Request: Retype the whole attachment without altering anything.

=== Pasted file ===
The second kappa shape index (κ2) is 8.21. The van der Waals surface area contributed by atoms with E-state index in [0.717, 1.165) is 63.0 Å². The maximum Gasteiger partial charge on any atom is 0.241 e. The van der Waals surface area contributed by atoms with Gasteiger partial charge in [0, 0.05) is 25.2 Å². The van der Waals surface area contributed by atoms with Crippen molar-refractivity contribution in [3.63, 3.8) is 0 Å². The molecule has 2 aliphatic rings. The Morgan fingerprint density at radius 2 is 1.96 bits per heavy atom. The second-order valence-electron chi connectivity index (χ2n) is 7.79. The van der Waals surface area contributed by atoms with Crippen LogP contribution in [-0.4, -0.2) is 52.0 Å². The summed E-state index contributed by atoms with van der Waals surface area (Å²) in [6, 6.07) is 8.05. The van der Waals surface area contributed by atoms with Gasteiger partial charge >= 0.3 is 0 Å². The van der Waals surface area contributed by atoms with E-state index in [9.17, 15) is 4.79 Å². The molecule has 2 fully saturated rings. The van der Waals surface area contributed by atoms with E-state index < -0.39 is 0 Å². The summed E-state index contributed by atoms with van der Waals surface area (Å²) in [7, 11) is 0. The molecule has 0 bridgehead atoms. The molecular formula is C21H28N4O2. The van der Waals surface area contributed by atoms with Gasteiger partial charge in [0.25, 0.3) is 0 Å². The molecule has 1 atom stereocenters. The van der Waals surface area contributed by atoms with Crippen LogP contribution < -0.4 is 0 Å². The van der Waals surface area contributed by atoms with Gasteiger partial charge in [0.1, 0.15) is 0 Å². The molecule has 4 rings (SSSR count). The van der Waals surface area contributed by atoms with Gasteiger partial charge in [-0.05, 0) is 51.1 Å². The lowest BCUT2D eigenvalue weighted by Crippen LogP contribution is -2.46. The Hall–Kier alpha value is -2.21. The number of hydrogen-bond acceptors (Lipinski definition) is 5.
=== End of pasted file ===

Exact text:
The second kappa shape index (κ2) is 8.21. The van der Waals surface area contributed by atoms with E-state index in [0.717, 1.165) is 63.0 Å². The maximum Gasteiger partial charge on any atom is 0.241 e. The van der Waals surface area contributed by atoms with Gasteiger partial charge in [0, 0.05) is 25.2 Å². The van der Waals surface area contributed by atoms with Crippen molar-refractivity contribution in [3.63, 3.8) is 0 Å². The molecule has 2 aliphatic rings. The Morgan fingerprint density at radius 2 is 1.96 bits per heavy atom. The second-order valence-electron chi connectivity index (χ2n) is 7.79. The van der Waals surface area contributed by atoms with Crippen LogP contribution in [-0.4, -0.2) is 52.0 Å². The summed E-state index contributed by atoms with van der Waals surface area (Å²) in [6, 6.07) is 8.05. The van der Waals surface area contributed by atoms with Gasteiger partial charge >= 0.3 is 0 Å². The van der Waals surface area contributed by atoms with E-state index in [9.17, 15) is 4.79 Å². The molecule has 2 fully saturated rings. The van der Waals surface area contributed by atoms with E-state index < -0.39 is 0 Å². The summed E-state index contributed by atoms with van der Waals surface area (Å²) in [7, 11) is 0. The molecule has 0 bridgehead atoms. The molecular formula is C21H28N4O2. The van der Waals surface area contributed by atoms with Gasteiger partial charge in [0.25, 0.3) is 0 Å². The molecule has 1 atom stereocenters. The van der Waals surface area contributed by atoms with Crippen LogP contribution < -0.4 is 0 Å². The van der Waals surface area contributed by atoms with Gasteiger partial charge in [0.1, 0.15) is 0 Å². The molecule has 4 rings (SSSR count). The van der Waals surface area contributed by atoms with Gasteiger partial charge in [-0.05, 0) is 51.1 Å². The lowest BCUT2D eigenvalue weighted by Crippen LogP contribution is -2.46. The Hall–Kier alpha value is -2.21. The number of hydrogen-bond acceptors (Lipinski definition) is 5.